Monday, March 28, 2011

In which Kate gives up on seeing robins and crocuses (croci? croqui?)

March is supposed to come in like a lion and out like a lamb. Here in southern New England (or annexed NYC, depending on how you look at it), we had one 70-degree day a couple weeks ago and have gone back into the forties and rainy. I suspect Spring got mugged in Central Park and is being held hostage somewhere.

So, no robins on the grass (at least when I get downstairs. On the 11th floor, I just get the Goodfeathers on my balcony. And the occasional hawk), no crocuses. I may have seen daffodills, but that could be a pipe dream.

This all leads to part 2 of What to do With Preserved Lemons. I'm really pleased with how this came out. Light, and fresh and a reminder that eventually, the winter dolldrums will be behind us. The following serves 2:

1.5 medium tomatoes (about a cup and half, tomatoes being just slightly smaller than a baseball) chopped
2 T olive oil
1/4 cup brine from preserved lemons
1 preserved lemon, pith removed, finely diced
1/4 cup chopped fresh parsley
salt and pepper to taste

2 servings of your favorite pasta, cooked. I used spaghetti.

I recommend making this ahead. While the tomatoes will take on the lemony flavor pretty quickly, an hour or so in the brine makes this just sublime. 

Combine the first six ingredients in a bowl, stir well and let sit about an hour. Toss with pasta.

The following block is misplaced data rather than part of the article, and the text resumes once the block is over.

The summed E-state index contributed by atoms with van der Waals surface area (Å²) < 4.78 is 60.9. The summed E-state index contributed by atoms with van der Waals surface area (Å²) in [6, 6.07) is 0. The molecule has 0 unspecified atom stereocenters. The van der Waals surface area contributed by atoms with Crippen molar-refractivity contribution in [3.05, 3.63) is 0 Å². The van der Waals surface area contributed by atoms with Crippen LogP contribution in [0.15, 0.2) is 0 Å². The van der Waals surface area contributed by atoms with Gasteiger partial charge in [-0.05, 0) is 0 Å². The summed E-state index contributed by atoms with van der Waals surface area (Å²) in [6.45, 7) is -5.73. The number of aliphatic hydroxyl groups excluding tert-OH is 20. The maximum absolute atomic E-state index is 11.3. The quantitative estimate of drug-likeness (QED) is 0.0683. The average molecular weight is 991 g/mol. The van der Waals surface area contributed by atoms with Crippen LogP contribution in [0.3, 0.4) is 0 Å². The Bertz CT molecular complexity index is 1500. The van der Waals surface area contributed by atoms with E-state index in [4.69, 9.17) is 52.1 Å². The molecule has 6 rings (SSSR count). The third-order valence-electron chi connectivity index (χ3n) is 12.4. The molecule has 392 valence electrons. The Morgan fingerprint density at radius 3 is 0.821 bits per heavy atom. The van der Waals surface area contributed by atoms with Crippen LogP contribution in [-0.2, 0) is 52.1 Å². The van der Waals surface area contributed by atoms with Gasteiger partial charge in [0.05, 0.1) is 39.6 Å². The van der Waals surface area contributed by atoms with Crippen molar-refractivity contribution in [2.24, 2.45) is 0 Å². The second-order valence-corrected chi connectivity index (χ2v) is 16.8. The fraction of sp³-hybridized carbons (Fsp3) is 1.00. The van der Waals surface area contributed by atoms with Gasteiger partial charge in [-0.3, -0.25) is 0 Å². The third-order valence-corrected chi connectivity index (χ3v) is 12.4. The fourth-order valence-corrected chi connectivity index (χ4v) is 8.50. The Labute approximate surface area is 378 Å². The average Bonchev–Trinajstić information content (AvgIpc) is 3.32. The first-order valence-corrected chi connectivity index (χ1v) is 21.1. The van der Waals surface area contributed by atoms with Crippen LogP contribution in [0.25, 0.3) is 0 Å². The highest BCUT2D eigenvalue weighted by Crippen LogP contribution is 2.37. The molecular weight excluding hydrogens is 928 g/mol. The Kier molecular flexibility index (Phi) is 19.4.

Yes, really, that's it. It was fantastic and fresh and gave me some hope that the second signs of spring are on their way.

Next week--something fishy.

Questions? Comments? Death threats? Let's hear them!

Wednesday, March 23, 2011

Half an onion feels lonely-Spicy Roasted Chick Peas take 1

I've been wanting to try this week's recipe for a few weeks now, but life kept getting in the way of serious cooking. Finally, this evening, I had a chance to do so.

I wasn't familiar with Clean Eating Magazine, and I came across a "clean" fish & chips recipe. It used whole-grain bread crumbs and baked thinly-sliced sweet potatoes. It didn't quite work for me and the test eater (hi, sweetie!), which is why you haven't seen it here on Knives, Fire and Fun.

I love chick peas. They're so yummy and so flexible. Raw on a salad, in channa masala or saag, I've pan-cooked them with onions and stirred in avocado afterwards (where did I put that link?). I've had them in a tagine as well. Then there's hummus. You get the idea.

Anyway, this recipe looked interesting, though it didn't strike me as a snack, so I thought I'd whip these up and put them on top of a salad. Here's our ingredient list:

  • 2 cups canned or cooked chickpeas, drained and well rinsed --the cans I had were 15.5 ounces. Close enough
  • 1 tbsp fresh lemon juice (Crap, I just realized I forgot this)
  • 1 tbsp olive oil
  • 1 tsp maple sugar flakes (I skipped this, in case my sweetie decided he wanted some. He doesn't do sweet & spicy combos. I say he's missing out)
  • 1 1/2 tsp cumin, ground
  • 1/2 tsp coriander, ground
  • 1/4 tsp cinnamon, ground
  • 1/4 tsp each sea salt and ground black pepper